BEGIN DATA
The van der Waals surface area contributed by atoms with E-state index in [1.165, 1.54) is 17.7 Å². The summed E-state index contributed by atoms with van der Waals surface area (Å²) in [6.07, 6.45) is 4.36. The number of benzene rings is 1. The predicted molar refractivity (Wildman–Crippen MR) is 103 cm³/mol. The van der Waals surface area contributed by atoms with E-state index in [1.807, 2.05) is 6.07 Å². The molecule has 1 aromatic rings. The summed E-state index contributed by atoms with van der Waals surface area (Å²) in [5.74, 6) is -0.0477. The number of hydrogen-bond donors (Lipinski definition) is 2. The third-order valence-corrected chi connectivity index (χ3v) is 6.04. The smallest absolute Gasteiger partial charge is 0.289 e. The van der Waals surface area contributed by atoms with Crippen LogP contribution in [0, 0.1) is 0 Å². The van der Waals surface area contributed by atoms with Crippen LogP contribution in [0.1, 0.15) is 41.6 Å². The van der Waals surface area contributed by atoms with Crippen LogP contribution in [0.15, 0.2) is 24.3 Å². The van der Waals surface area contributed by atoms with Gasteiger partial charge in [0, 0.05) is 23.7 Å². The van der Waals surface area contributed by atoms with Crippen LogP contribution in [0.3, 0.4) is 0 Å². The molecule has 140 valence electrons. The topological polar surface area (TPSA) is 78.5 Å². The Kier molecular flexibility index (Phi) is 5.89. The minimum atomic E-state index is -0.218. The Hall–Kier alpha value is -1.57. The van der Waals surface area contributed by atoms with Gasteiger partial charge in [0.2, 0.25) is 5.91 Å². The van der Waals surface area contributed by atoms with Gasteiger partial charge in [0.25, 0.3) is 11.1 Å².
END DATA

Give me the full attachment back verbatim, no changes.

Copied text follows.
The van der Waals surface area contributed by atoms with E-state index in [1.165, 1.54) is 17.7 Å². The summed E-state index contributed by atoms with van der Waals surface area (Å²) in [6.07, 6.45) is 4.36. The number of benzene rings is 1. The predicted molar refractivity (Wildman–Crippen MR) is 103 cm³/mol. The van der Waals surface area contributed by atoms with E-state index in [1.807, 2.05) is 6.07 Å². The molecule has 1 aromatic rings. The summed E-state index contributed by atoms with van der Waals surface area (Å²) in [5.74, 6) is -0.0477. The number of hydrogen-bond donors (Lipinski definition) is 2. The third-order valence-corrected chi connectivity index (χ3v) is 6.04. The smallest absolute Gasteiger partial charge is 0.289 e. The van der Waals surface area contributed by atoms with Crippen LogP contribution in [0, 0.1) is 0 Å². The van der Waals surface area contributed by atoms with Crippen LogP contribution in [0.1, 0.15) is 41.6 Å². The van der Waals surface area contributed by atoms with Crippen LogP contribution in [0.15, 0.2) is 24.3 Å². The van der Waals surface area contributed by atoms with Gasteiger partial charge in [0, 0.05) is 23.7 Å². The van der Waals surface area contributed by atoms with Crippen LogP contribution in [0.3, 0.4) is 0 Å². The molecule has 140 valence electrons. The topological polar surface area (TPSA) is 78.5 Å². The Kier molecular flexibility index (Phi) is 5.89. The minimum atomic E-state index is -0.218. The Hall–Kier alpha value is -1.57. The van der Waals surface area contributed by atoms with Gasteiger partial charge in [0.2, 0.25) is 5.91 Å². The van der Waals surface area contributed by atoms with Gasteiger partial charge in [0.25, 0.3) is 11.1 Å².